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    \$\begingroup\$ @douglasg14b, I've added a blow-up and additional details. \$\endgroup\$ – Jon May 3 '15 at 8:08

Unity provides this functionality out of the box with Collider.ClosestPointOnBounds and Rigidbody.ClosestPointOnBounds (for compound colliders).

Testing whether an object is in range is as simple as:

bool IsInRange(GameObject target, Vector3 origin, float rangeSquared) {
    Vector3 closest = target.GetComponent<Rigidbody>().ClosestPointOnBounds(origin);

    return ((closest - origin).sqrMagnitude <= rangeSquared);

(Note that I'm using sqrMagnitude and compare the result to "range squared" because it's faster, especially if the range doesn't change often)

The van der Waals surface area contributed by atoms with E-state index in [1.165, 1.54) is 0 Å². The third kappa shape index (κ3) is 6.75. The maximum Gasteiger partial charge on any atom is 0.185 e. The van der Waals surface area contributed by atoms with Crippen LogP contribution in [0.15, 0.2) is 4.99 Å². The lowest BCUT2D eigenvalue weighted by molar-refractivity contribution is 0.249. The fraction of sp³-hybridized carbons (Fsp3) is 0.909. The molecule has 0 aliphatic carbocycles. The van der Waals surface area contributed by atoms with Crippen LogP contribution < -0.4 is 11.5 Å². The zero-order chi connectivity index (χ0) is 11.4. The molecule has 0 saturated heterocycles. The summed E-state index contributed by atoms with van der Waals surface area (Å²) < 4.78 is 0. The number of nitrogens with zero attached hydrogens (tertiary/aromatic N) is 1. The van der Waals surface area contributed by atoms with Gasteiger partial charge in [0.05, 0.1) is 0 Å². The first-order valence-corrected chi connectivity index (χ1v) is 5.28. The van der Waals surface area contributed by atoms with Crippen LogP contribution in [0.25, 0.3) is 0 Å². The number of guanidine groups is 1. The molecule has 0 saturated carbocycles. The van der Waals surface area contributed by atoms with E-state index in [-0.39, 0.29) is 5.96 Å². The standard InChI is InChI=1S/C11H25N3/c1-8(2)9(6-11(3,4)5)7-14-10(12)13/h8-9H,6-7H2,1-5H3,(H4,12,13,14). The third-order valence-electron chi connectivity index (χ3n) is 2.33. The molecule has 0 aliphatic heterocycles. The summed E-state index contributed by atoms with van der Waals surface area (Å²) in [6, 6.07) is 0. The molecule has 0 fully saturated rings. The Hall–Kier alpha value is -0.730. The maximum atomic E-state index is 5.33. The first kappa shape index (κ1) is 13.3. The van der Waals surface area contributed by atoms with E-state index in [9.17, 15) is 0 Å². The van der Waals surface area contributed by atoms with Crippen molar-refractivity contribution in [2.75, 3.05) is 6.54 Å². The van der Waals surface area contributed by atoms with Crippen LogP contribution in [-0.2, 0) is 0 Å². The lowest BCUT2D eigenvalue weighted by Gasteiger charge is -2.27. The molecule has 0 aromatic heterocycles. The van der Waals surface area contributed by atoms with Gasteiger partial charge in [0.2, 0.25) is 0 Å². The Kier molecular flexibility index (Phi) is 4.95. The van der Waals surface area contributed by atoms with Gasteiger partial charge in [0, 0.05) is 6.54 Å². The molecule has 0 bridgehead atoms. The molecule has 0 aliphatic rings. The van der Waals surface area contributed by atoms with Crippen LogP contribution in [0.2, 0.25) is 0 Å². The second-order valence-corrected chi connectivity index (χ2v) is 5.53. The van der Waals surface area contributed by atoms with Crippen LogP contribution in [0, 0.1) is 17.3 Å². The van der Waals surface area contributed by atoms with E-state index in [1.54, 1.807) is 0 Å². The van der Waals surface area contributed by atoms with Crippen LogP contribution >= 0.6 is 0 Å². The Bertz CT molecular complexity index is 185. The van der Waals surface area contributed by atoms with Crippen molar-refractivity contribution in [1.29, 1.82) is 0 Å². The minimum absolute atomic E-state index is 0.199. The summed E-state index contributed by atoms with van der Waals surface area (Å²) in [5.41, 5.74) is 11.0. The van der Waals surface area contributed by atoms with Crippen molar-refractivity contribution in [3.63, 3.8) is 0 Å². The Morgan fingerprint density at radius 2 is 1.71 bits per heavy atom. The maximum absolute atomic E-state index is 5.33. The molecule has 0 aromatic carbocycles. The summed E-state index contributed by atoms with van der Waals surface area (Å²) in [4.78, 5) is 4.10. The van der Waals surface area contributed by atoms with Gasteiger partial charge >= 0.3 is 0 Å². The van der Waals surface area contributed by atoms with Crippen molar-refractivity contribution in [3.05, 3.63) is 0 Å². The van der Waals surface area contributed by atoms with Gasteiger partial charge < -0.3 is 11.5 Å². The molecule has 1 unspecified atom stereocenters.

Or, as DMGregory pointed out, you could use Physics.OverlapSphere / Physics.OverlapSphereNonAlloc to check with a sinlge call:

void ProcessAllInRange(Vector3 center, float radius)
    Collider[] hits = Physics.OverlapSphere(center, radius);
    int i = 0;
    while (i < hits.Length)
        //do work

It is worth mentioning that Physics.OverlapSphere (as far as I can tell) checks for actual collisions, while Rigidbody.ClosestPointOnBounds uses the compound collider's (axis aligned) bounding box.

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    \$\begingroup\$ This answer would be even better if it included a rough outline of how you'd use these methods to solve the original problem (ie. First get a point from ClosestPointOnBounds and then check the range to that). Although, if all your targets have colliders, you could do this in one call with Physics.OverlapSphere. \$\endgroup\$ – DMGregory Nov 29 '17 at 13:20
  • \$\begingroup\$ Good point, I'll add examples later today. \$\endgroup\$ – Ruther Rendommeleigh Nov 29 '17 at 13:34